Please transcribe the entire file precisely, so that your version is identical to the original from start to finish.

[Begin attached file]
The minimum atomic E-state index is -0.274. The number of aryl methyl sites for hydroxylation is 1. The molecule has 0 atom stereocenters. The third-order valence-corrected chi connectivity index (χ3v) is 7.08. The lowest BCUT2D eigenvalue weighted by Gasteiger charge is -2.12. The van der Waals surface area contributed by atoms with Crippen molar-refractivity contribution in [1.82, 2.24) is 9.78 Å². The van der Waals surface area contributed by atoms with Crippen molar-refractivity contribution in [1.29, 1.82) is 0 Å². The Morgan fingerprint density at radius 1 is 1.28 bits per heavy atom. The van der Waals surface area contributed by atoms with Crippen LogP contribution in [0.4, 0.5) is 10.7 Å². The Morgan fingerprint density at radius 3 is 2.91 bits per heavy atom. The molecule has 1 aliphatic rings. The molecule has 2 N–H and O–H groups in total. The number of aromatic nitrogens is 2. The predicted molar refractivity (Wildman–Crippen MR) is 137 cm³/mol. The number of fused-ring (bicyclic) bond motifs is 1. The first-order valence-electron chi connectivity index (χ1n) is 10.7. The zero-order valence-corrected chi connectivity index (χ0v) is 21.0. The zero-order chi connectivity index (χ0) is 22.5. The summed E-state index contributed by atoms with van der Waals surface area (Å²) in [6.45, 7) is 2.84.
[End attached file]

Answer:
The minimum atomic E-state index is -0.274. The number of aryl methyl sites for hydroxylation is 1. The molecule has 0 atom stereocenters. The third-order valence-corrected chi connectivity index (χ3v) is 7.08. The lowest BCUT2D eigenvalue weighted by Gasteiger charge is -2.12. The van der Waals surface area contributed by atoms with Crippen molar-refractivity contribution in [1.82, 2.24) is 9.78 Å². The van der Waals surface area contributed by atoms with Crippen molar-refractivity contribution in [1.29, 1.82) is 0 Å². The Morgan fingerprint density at radius 1 is 1.28 bits per heavy atom. The van der Waals surface area contributed by atoms with Crippen LogP contribution in [0.4, 0.5) is 10.7 Å². The Morgan fingerprint density at radius 3 is 2.91 bits per heavy atom. The molecule has 1 aliphatic rings. The molecule has 2 N–H and O–H groups in total. The number of aromatic nitrogens is 2. The predicted molar refractivity (Wildman–Crippen MR) is 137 cm³/mol. The number of fused-ring (bicyclic) bond motifs is 1. The first-order valence-electron chi connectivity index (χ1n) is 10.7. The zero-order valence-corrected chi connectivity index (χ0v) is 21.0. The zero-order chi connectivity index (χ0) is 22.5. The summed E-state index contributed by atoms with van der Waals surface area (Å²) in [6.45, 7) is 2.84.